Testing a new workout for the very first time can leave you feeling like a fish out of water. If you're in a class filled with pros or a crowded gym where everyone seems to be staring at you, your mind might race with anxiety-inducing thoughts such as, "I'm totally doing this exercise wrong" or "I'm moving much slower than the person next to me."

And all those feelings can most definitely pop up when you’re dipping your toes into AMRAP workouts — a timed style of training that can focus on any type of exercise or a combination of a few, such as both cardio and strength, and helps improve endurance.

To help you test the AMRAP-workout waters without feeling overwhelmed, Shape tapped two fitness pros to break down how to slowly incorporate the training style into your fitness program. Once you're ready to give it a shot, try the accompanying bodyweight AMRAP workout that's ideal for beginners and can be done from the comfort of your home.

The Complete Guide to AMRAP Workouts

How to Add AMRAP Workouts to Your Fitness Routine

Reminder: AMRAP can either stand for “as many reps as possible” or “as many rounds as possible,” depending on the workout. For the former, you’ll complete as many reps of a given exercise as you can within a specific, often short time frame. And for the latter, you’ll perform a specific number of reps for a handful of exercises, then power through as many rounds of those moves as you can within a set time period. Most often, though, you’ll see the round-style AMRAP workouts used in fitness classes and online workouts, says Nikki Elliott, a fitness instructor at Equinox and co-founder of ELAVI, a protein snack company.

Regardless of the type of AMRAP workout you're introducing into your routine, there are a few keys to success you'll want to keep in mind.

Start off slow.

Despite their simplicity, AMRAP workouts put your mental and physical stamina to the test. And diving straight into 20-minute, cardio-heavy AMRAP training sessions might be too taxing on your body. That’s why Elliott recommends sticking with short AMRAP workouts that feel a bit too easy, allowing you to perfect your form and get acquainted with the format when you first start mixing them into your regimen. “Then, whether it be the next day or next week, try to really continue increasing the challenge of the exercises themselves, the number of reps you’re going to do [in total], or the number of reps in a round,” she explains. “Continue to push yourself forward to build strength and endurance and increase the amount of time it takes to get to the point of failure.” (BTW, this concept is essentially progressive overload training.)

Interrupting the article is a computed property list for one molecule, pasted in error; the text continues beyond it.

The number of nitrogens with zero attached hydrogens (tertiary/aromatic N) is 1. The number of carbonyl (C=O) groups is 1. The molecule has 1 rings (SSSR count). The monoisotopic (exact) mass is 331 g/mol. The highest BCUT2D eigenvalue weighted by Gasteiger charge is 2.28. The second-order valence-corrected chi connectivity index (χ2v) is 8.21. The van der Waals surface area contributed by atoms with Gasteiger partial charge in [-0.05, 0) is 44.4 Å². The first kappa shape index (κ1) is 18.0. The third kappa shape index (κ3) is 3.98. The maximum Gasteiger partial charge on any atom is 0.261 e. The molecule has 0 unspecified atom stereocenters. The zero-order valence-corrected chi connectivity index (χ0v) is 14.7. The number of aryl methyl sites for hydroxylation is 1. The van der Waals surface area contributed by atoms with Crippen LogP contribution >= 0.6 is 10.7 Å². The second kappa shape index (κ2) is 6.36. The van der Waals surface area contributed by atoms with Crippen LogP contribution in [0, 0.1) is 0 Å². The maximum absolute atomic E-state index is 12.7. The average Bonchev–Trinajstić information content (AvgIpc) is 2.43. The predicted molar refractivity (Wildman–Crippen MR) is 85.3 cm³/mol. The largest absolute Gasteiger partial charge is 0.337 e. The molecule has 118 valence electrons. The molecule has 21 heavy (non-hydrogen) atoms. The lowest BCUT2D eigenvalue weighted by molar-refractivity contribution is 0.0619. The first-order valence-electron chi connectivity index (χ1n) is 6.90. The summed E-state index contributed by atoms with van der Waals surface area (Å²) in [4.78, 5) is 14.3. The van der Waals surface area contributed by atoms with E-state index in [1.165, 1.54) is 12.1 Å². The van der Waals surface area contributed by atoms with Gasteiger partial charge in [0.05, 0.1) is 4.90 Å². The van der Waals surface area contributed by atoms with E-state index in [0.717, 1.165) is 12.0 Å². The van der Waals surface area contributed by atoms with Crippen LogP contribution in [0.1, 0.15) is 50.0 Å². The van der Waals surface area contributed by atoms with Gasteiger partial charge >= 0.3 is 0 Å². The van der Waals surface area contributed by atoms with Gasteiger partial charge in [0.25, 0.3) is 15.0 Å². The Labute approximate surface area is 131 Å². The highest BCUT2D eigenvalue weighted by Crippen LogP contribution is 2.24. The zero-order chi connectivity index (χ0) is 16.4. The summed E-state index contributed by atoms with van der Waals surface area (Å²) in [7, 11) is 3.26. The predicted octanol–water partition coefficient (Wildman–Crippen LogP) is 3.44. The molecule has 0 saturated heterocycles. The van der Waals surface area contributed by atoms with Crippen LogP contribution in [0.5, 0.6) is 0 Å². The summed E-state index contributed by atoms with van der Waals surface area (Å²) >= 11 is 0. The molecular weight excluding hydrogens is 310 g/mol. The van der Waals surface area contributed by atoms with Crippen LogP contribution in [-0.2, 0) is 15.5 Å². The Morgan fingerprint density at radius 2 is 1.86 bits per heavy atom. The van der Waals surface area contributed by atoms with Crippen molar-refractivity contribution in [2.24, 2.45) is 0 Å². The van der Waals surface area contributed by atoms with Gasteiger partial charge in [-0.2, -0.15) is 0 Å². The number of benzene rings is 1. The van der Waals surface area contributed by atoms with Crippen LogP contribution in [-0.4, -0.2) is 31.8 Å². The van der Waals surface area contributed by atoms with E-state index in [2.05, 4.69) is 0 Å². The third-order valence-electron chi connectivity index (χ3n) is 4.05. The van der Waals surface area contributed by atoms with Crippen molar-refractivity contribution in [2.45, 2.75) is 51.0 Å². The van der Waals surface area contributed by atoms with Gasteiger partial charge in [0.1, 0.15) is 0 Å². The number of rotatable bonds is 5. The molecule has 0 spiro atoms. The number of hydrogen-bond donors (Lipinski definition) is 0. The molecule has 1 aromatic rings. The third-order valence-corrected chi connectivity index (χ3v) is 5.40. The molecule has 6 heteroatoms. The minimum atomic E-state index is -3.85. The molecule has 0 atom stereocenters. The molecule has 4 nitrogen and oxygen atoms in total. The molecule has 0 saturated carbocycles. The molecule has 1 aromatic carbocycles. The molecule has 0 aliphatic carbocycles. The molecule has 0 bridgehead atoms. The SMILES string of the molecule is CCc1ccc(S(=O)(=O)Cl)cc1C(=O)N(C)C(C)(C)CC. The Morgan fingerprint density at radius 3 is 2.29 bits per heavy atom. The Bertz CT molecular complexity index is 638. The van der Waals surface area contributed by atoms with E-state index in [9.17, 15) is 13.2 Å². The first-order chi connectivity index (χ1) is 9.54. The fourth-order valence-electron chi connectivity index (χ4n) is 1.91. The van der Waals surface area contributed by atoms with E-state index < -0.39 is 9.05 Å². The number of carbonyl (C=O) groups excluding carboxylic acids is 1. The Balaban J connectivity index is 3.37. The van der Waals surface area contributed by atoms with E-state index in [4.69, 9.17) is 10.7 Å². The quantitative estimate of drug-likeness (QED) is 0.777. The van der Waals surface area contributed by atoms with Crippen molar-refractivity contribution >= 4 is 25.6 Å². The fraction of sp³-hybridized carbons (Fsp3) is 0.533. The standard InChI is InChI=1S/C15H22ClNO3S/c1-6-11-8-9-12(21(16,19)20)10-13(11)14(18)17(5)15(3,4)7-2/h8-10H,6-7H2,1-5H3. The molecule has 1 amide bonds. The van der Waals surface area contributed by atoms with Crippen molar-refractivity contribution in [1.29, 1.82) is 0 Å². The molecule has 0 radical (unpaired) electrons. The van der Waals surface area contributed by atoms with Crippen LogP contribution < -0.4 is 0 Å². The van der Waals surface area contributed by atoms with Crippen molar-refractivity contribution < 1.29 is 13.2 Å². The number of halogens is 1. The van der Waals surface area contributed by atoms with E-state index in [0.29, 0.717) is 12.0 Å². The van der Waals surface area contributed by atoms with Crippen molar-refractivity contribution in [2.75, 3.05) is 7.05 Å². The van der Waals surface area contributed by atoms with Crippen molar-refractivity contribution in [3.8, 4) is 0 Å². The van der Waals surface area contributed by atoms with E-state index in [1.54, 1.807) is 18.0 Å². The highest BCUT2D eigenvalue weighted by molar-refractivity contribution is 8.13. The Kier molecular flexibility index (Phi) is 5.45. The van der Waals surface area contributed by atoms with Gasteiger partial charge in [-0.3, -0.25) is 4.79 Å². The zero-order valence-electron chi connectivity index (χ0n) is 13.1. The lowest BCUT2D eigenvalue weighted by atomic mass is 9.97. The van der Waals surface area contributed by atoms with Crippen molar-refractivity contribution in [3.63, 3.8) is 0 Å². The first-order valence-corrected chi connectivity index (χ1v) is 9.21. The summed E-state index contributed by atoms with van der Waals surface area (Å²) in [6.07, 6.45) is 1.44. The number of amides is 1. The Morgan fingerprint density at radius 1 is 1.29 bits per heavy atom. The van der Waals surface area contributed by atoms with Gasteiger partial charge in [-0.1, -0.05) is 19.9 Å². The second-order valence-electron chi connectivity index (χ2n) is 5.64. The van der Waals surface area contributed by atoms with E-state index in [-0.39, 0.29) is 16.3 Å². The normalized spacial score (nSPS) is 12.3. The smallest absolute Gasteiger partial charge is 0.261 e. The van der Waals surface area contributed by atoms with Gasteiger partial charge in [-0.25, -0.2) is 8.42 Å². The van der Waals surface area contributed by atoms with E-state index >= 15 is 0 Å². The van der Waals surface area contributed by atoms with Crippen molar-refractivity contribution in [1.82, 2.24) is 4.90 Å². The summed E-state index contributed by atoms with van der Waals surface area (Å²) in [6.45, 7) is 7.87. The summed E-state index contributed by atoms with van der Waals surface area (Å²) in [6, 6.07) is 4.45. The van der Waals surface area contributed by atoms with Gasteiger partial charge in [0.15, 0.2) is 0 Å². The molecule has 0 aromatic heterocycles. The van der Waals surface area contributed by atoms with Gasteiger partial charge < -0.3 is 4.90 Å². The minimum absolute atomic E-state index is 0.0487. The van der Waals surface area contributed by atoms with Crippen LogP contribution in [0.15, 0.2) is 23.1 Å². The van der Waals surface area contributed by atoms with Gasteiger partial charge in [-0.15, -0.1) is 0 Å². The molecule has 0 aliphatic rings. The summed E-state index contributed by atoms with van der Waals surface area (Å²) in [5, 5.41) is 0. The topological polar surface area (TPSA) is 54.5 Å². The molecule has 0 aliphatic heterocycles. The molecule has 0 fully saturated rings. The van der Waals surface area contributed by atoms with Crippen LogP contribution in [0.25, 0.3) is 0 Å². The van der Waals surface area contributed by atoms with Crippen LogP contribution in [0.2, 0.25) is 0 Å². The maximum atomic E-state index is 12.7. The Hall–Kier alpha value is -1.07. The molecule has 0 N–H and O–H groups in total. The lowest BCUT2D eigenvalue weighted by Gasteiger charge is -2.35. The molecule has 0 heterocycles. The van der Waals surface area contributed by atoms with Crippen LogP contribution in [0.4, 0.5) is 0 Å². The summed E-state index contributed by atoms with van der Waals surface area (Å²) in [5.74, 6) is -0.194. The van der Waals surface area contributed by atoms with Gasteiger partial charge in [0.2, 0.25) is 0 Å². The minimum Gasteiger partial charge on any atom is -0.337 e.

Go in with a plan.

In order to get the most out of these timed workouts, you’ll need to create a plan before you start sweating. Consider the muscle groups you want to target, if you want to focus on cardio or strength (or a mix of both), and the equipment you want to use, says Elliott. Then, if you’re trying a round-style AMRAP workout, choose four to six exercises that fit the bill and the time limit you want to give yourself, depending on your fitness level and the time you have available, says Melissa Kendter, an ACE-certified trainer, functional training specialist, and EvolveYou coach.

When deciding which moves to include, consider focusing on opposing muscle groups, suggests Kendter. For a full-body AMRAP workout, you might choose a “push” exercise, such as a shoulder press, and a “pull” exercise, such as a row, to work the upper body. Then, you might include a quad move, such as a squat, and a hamstring move, such as a deadlift, to train the lower body, she says. “Alternating between opposing muscle groups is great so you can sustain energy to go through rounds without burning out too quick,” she explains.